After an awkward start, "The War Between Us" develops into an engrossing drama about Canada's World War II policies toward Japanese-heritage citizens. Made for Canadian TV, pic could find modest theatrical berths offshore, but straightforward approach to historical issues of social justice looks most apt for international tube sales.
After an awkward start, “The War Between Us” develops into an engrossing drama about Canada’s World War II policies toward Japanese-heritage citizens. Made for Canadian TV, pic could find modest theatrical berths offshore, but straightforward approach to historical issues of social justice looks most apt for international tube sales.
Writer Sharon Gibbon and director Anne Wheeler’s setup is crudely executed. The Kawashima clan of immigrant parents (owners of a successful Vancouver boating business) and their two native-born children are sketched in broad strokes as a middle-class Everyfamily — thus simplistically maximizing the shock when, exulting over their new automobile, they turn on the car radio to discover that all Japanese nationals must register with local authorities.
Soon after, Pearl Harbor is attacked. The quartet is hastily packed off to a small mining town in the British Columbia interior, thereby assuaging fears of “Jap” subterfuge on the presumably inva-sion-vulnerable coast. As nattily dressed, well-educated urbanites, the Kawashimas are quietly aghast at the primitive living conditions they’re expected to endure here — and the white populace is hardly thrilled, either, over this sudden onslaught of 400-plus “enemy” guests.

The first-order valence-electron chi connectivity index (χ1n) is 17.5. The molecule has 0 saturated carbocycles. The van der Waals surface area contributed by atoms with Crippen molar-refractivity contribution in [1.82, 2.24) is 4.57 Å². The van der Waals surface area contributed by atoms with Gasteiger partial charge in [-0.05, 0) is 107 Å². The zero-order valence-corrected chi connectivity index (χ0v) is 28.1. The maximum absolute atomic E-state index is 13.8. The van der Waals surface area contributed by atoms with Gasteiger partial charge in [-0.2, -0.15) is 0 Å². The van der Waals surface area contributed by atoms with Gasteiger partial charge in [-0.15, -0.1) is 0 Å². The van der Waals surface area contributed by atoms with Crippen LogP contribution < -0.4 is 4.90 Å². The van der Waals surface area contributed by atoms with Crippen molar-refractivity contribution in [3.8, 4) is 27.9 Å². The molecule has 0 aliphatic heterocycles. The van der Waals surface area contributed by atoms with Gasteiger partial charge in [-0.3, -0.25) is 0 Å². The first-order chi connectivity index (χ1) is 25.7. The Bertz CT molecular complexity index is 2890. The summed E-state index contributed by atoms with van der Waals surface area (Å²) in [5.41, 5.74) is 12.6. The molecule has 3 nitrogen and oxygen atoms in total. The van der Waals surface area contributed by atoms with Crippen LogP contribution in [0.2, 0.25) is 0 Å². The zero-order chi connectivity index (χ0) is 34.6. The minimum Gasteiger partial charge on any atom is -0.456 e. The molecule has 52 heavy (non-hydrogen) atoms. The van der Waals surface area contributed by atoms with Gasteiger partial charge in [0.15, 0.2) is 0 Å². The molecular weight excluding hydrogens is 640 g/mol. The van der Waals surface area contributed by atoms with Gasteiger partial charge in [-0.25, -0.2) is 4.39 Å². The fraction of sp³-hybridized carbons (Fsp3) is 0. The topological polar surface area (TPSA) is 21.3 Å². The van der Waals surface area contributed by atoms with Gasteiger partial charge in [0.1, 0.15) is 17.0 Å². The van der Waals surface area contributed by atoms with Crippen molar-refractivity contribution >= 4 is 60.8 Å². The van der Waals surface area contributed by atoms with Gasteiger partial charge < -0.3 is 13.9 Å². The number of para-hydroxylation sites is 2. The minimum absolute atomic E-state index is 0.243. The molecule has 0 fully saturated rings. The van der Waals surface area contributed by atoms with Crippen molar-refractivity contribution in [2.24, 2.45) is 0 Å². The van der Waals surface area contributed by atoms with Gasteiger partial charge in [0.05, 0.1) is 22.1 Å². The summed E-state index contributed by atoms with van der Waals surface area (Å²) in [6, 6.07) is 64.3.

But jobs have been scarce of late, so the locals reluctantly accept their lot , along with the government-sponsored funding it brings. Both sides have prejudices to overcome. The Japanese visitors fear they’ve been left to rot among rubes, though they’re too polite to say so. Many locals are far less circumspect in voicing predictable racist sentiments. In time, though, forced co-existence softens most — though not all — hearts.
The story focuses largely on young adult Aya (Mieko Ouchi), who takes up a job as housekeeper for next-door neighbors Peg (Shannon Lawson) and Ed Parnham (Robert Wisden) and their two daughters. More skittish than her fairly open-minded husband, Peg at first treats Aya as a servant. By the bittersweet end, however, their friendship anchors the film.
Smartly paced, pic packs a lot of story into its progress, including a budding romance between the two families’ teen offspring (Edmond Kato, Juno Ruddell), development of cross-cultural business concerns and ever-worsening legal treatment of the Japanese-Canadians (as decreed at regular intervals by an insensitive bureaucrat). Aya, too, finds tentative romance with another young internee. But her hopes are dashed, and the elder Kawashimas’ faith destroyed, when they discover the government has “appropriated” their abandoned Vancouver home and business for sale — despite Kawashima’s World War I service in the Canadian armed forces.
A spoken epilogue (curiously buried in sound mix) gives us the final irony: No Japanese-Canadians were ever charged with treason or acts of disloyalty.
Early ham-fistedness surfaces again, albeit less painfully, when sobering later events provoke a suicide and various teary interludes. When pic goes for straight-up melodrama, dialogue, direction and acting lose any nuance. But filmmakers do well with the more subtle, yet plain-spoken, currents of fear turning to understanding that occupy most of pic’s screen time. We become quite involved in these characters, as does the capable and appealing cast.
Production values are good, with some handsome outdoor lensing and particularly attractive period costume designs.